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  • Writer's pictureAnush A. John

December 1


The Easter season seems to be about the adult Jesus at the end of his life, while the Christmas season is about the beginning of his earthly life. Many times, it is tempting to think of Jesus as a baby in a manger. But John the Apostle paints a completely different picture than the baby Jesus one is accustomed to at Christmas.

The apostle John finds himself on an island called Patmos. It was a barren, rocky little island ten miles long by five miles wide, belonging to a group of islands called the Sporades. Its crescent shape makes it a good natural harbour especially because it was the last haven on the voyage from Rome to Ephesus and the first in the reverse direction.

At the time John was on Patmos, Caesar-worship was the one religion that covered the whole Roman Empire, and Christians were persecuted and killed because they refused to conform to its demands. Of the several Roman Caesars of the first century AD, many of them were indifferent to being worshiped. However, Domitian (AD 81–96) was the worst of the emperors of that century. He took the claim of his divinity seriously and demanded that he be worshiped as God. As a result, once a year, everyone in the Roman Empire had to show themselves before the local magistrates, burn a pinch of incense to the godhead of Caesar, and say: ‘Caesar is Lord.’ Those who refused could lose their lives. As a result, around AD 94 John found himself banished to Patmos during the reign of Domitian and lived there until Domitian died in AD 96.

Banishment to a remote island was a common type of punishment at that time, usually for political prisoners. It involved the loss of all property and civil rights. genuine political prisoners were given freedom to move about the island. But John was not a political prisoner, he was the leader of the Christians and therefore considered a criminal. Banishment for John would have involved hard labor in the quarries. According to the archaeologist and New Testament scholar Sir William Ramsay, his banishment would have been ‘preceded by scourging, marked by perpetual fetters, scanty clothing, insufficient food, sleep on the bare ground, a dark prison, work under the lash of the military overseer’. John was aged, battered, and alone. In the midst of his suffering, he gets to see a view of Jesus that he had never seen before - a vision of the ascended and glorified Lord.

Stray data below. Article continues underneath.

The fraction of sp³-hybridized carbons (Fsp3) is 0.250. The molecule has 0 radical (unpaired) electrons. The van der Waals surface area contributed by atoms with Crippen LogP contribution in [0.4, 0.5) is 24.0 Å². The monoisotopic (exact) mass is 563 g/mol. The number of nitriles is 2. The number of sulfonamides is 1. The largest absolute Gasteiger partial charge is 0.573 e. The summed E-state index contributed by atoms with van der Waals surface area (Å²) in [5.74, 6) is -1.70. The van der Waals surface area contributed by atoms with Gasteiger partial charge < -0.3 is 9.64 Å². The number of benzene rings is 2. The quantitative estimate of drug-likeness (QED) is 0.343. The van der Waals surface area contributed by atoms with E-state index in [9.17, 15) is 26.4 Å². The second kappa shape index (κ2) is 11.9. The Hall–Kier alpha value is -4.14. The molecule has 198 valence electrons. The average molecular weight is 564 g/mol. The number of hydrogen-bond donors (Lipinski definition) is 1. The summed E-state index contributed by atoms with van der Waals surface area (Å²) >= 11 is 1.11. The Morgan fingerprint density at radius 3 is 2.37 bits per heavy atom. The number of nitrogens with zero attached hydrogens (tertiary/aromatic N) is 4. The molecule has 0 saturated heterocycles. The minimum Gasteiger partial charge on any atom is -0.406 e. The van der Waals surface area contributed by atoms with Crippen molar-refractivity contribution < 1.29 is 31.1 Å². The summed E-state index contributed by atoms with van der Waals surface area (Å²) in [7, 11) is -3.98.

Scripture Reading

Revelation 1:12-18

Then I turned to see the voice that was speaking to me, and on turning I saw seven golden lampstands, and in the midst of the lampstands one like a son of man, clothed with a long robe and with a golden sash around his chest. The hairs of his head were white, like white wool, like snow. His eyes were like a flame of fire, his feet were like burnished bronze, refined in a furnace, and his voice was like the roar of many waters. In his right hand he held seven stars, from his mouth came a sharp two-edged sword, and his face was like the sun shining in full strength.
When I saw him, I fell at his feet as though dead. But he laid his right hand on me, saying, “Fear not, I am the first and the last, and the living one. I died, and behold I am alive forevermore, and I have the keys of Death and Hades.

Every Christmas as one remembers the birth of Jesus and the infant that was born 2000 years ago, we must constantly remind ourselves that that baby was also the Creator of the universe into which He inserted himself. He was cradled in swaddling clothes and needed to be rocked to sleep. At the same time, He is the Lord before whom one can do nothing else but bow down in worship. The baby elicits our affection and compassion, the Lord elicits our awe and wonder.


Song: Is He Worthy, Chris Tomlin

Scripture quotations are from the ESV®Bible (The Holy Bible, English Standard Version®), copyright© 2001 by Crossway Bibles, a publishing ministry of Good News Publishers. Used by permission. All rights reserved.

Picture: Jan Massys, The Apocalypse of St John the Evangelist on the Island of Patmos

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